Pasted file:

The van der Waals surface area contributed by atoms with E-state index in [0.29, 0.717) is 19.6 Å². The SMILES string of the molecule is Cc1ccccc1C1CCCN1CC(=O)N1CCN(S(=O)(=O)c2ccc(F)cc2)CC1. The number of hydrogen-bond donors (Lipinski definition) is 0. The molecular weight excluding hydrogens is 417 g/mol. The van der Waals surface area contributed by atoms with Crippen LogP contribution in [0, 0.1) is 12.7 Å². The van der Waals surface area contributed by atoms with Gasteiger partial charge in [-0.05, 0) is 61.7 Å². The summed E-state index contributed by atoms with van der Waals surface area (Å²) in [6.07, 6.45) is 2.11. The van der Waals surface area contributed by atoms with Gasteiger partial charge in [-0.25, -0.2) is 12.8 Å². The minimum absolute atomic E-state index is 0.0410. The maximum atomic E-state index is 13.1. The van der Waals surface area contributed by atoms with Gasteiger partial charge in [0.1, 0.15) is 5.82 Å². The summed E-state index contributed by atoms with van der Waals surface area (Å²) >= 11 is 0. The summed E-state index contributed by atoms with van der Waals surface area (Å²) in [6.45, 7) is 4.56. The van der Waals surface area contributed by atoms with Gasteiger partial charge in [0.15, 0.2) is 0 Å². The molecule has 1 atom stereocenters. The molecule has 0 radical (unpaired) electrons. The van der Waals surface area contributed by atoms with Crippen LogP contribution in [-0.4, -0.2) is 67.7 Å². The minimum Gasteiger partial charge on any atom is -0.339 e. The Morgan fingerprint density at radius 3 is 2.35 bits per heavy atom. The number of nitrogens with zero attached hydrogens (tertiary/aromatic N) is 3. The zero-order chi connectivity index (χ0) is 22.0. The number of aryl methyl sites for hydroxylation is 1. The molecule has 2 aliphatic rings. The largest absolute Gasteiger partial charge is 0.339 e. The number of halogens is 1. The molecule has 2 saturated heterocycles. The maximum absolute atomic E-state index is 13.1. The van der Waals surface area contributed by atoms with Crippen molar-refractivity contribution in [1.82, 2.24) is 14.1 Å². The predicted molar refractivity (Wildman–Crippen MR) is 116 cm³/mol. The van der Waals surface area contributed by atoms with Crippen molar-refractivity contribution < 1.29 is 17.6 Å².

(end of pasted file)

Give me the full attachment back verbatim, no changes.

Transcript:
The van der Waals surface area contributed by atoms with E-state index in [0.29, 0.717) is 19.6 Å². The SMILES string of the molecule is Cc1ccccc1C1CCCN1CC(=O)N1CCN(S(=O)(=O)c2ccc(F)cc2)CC1. The number of hydrogen-bond donors (Lipinski definition) is 0. The molecular weight excluding hydrogens is 417 g/mol. The van der Waals surface area contributed by atoms with Crippen LogP contribution in [0, 0.1) is 12.7 Å². The van der Waals surface area contributed by atoms with Gasteiger partial charge in [-0.05, 0) is 61.7 Å². The summed E-state index contributed by atoms with van der Waals surface area (Å²) in [6.07, 6.45) is 2.11. The van der Waals surface area contributed by atoms with Gasteiger partial charge in [-0.25, -0.2) is 12.8 Å². The minimum absolute atomic E-state index is 0.0410. The maximum atomic E-state index is 13.1. The van der Waals surface area contributed by atoms with Gasteiger partial charge in [0.1, 0.15) is 5.82 Å². The summed E-state index contributed by atoms with van der Waals surface area (Å²) >= 11 is 0. The summed E-state index contributed by atoms with van der Waals surface area (Å²) in [6.45, 7) is 4.56. The van der Waals surface area contributed by atoms with Gasteiger partial charge in [0.15, 0.2) is 0 Å². The molecule has 1 atom stereocenters. The molecule has 0 radical (unpaired) electrons. The van der Waals surface area contributed by atoms with Crippen LogP contribution in [-0.4, -0.2) is 67.7 Å². The minimum Gasteiger partial charge on any atom is -0.339 e. The Morgan fingerprint density at radius 3 is 2.35 bits per heavy atom. The number of nitrogens with zero attached hydrogens (tertiary/aromatic N) is 3. The zero-order chi connectivity index (χ0) is 22.0. The number of aryl methyl sites for hydroxylation is 1. The molecule has 2 aliphatic rings. The largest absolute Gasteiger partial charge is 0.339 e. The number of halogens is 1. The molecule has 2 saturated heterocycles. The maximum absolute atomic E-state index is 13.1. The van der Waals surface area contributed by atoms with Crippen molar-refractivity contribution in [1.82, 2.24) is 14.1 Å². The predicted molar refractivity (Wildman–Crippen MR) is 116 cm³/mol. The van der Waals surface area contributed by atoms with Crippen molar-refractivity contribution < 1.29 is 17.6 Å².